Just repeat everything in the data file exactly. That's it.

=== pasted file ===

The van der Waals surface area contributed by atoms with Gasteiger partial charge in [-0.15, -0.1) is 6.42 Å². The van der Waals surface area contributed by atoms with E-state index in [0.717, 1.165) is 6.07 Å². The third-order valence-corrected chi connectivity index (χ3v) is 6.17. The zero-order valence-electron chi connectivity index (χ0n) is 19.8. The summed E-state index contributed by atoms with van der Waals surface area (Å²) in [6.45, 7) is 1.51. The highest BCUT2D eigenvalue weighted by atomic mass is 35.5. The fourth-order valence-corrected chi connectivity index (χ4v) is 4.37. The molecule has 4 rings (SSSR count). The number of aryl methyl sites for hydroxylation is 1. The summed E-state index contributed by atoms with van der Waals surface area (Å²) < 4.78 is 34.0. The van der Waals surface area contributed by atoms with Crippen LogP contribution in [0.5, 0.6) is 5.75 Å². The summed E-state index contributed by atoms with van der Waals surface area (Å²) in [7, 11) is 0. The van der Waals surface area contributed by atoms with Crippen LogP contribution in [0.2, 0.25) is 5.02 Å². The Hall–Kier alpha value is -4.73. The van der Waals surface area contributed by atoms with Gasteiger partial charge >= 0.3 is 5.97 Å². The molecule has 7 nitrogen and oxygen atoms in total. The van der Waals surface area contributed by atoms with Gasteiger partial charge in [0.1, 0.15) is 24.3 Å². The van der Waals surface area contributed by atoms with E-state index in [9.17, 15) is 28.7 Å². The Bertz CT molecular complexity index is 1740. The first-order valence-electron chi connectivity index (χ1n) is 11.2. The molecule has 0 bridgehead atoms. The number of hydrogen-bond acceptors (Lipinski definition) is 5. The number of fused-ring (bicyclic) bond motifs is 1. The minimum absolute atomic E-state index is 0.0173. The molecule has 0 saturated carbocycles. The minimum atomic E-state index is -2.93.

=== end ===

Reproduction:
The van der Waals surface area contributed by atoms with Gasteiger partial charge in [-0.15, -0.1) is 6.42 Å². The van der Waals surface area contributed by atoms with E-state index in [0.717, 1.165) is 6.07 Å². The third-order valence-corrected chi connectivity index (χ3v) is 6.17. The zero-order valence-electron chi connectivity index (χ0n) is 19.8. The summed E-state index contributed by atoms with van der Waals surface area (Å²) in [6.45, 7) is 1.51. The highest BCUT2D eigenvalue weighted by atomic mass is 35.5. The fourth-order valence-corrected chi connectivity index (χ4v) is 4.37. The molecule has 4 rings (SSSR count). The number of aryl methyl sites for hydroxylation is 1. The summed E-state index contributed by atoms with van der Waals surface area (Å²) < 4.78 is 34.0. The van der Waals surface area contributed by atoms with Crippen LogP contribution in [0.5, 0.6) is 5.75 Å². The summed E-state index contributed by atoms with van der Waals surface area (Å²) in [7, 11) is 0. The van der Waals surface area contributed by atoms with Crippen LogP contribution in [0.2, 0.25) is 5.02 Å². The Hall–Kier alpha value is -4.73. The van der Waals surface area contributed by atoms with Gasteiger partial charge >= 0.3 is 5.97 Å². The molecule has 7 nitrogen and oxygen atoms in total. The van der Waals surface area contributed by atoms with Gasteiger partial charge in [0.1, 0.15) is 24.3 Å². The van der Waals surface area contributed by atoms with E-state index in [9.17, 15) is 28.7 Å². The Bertz CT molecular complexity index is 1740. The first-order valence-electron chi connectivity index (χ1n) is 11.2. The molecule has 0 bridgehead atoms. The number of hydrogen-bond acceptors (Lipinski definition) is 5. The number of fused-ring (bicyclic) bond motifs is 1. The minimum absolute atomic E-state index is 0.0173. The molecule has 0 saturated carbocycles. The minimum atomic E-state index is -2.93.